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Caimh McDonnell: Fringe 2012

Note: This review is from 2012

Review by Julia Chamberlain

This is a jolly wee show presented by an engaging comedian.  He started off by disingenuously claiming to have no small talk and to not get on with anybody.

That is, of coursem ridiculous. First he is a comedian, his raison d’etre is finding the right words for any situation, second he’s Irish, which gives him a head start for the task. Anyone ever met a tongue tied Irish comedian? Thought not, but it was a reasonable starting point.

Caimh McDonnell is a valued member of the UK comedy circuit and it was presumably force of habit that led him to compere his way into the first few minutes of the show, shaking hands with several members of the audience in order to comment on the expectation of social handshakes, too weak, too long, too strong, how easy it is to get wrong, some observations about the venue (very nice, BTW)   So far, so unexceptional, this might have been the start of any club night.

But it got better than that.  He had a fund of stories that entertained for the whole hour, commentary on the comedian’s life, his exceptional girlfriend,  living in Manchester, which brings its own considerable  frustrations, from the postcode related insurance battering to violent badger-related incidents.  It really warmed up with the family anecdotes from Ireland and he topped it with a potentially tragic story of a man with mental health issues.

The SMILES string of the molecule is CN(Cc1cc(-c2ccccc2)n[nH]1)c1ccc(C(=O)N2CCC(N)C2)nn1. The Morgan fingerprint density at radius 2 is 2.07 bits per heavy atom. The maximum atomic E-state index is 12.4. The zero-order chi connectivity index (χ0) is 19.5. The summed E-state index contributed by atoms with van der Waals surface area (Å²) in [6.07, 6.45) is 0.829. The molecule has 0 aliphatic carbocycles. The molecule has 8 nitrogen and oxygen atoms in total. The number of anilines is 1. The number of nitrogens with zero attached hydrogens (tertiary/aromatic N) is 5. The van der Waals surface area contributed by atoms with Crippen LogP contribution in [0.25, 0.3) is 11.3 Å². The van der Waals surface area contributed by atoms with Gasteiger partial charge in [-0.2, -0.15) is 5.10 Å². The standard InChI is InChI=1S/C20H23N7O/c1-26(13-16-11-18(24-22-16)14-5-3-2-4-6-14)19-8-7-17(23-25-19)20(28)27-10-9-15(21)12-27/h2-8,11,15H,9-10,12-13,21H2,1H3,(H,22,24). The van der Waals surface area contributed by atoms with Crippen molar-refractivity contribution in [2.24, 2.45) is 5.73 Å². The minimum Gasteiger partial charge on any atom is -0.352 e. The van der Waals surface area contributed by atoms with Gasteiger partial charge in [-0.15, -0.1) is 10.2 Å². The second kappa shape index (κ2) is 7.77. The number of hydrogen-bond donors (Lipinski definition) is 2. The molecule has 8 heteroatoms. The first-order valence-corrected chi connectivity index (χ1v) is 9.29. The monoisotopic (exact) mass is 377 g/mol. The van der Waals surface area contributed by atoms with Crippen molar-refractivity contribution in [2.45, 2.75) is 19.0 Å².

The strengths of this show were his fluency and his ability to cast a spell over his crowd.  Even as he gently mocked his compatriots’ tendency to jaw the hind leg off a donkey, he was doing it himself.   He didn’t seem to have a misanthropic bone in his body.  I feel churlish suggesting that what the show could do with is a bit more grit, bite or backbone because it is what it is. The ambition seemed modest, this was a closer to a good bar chat than a  performance.

McDonnell has a good teatime show, a post-work, pre-dinner event that will leave you without your socks blown off but considerably cheered by his self deprecating and vigorous storytelling.

Review date: 20 Aug 2012
Reviewed by: Julia Chamberlain
Reviewed at: Just The Tonic at The Tron

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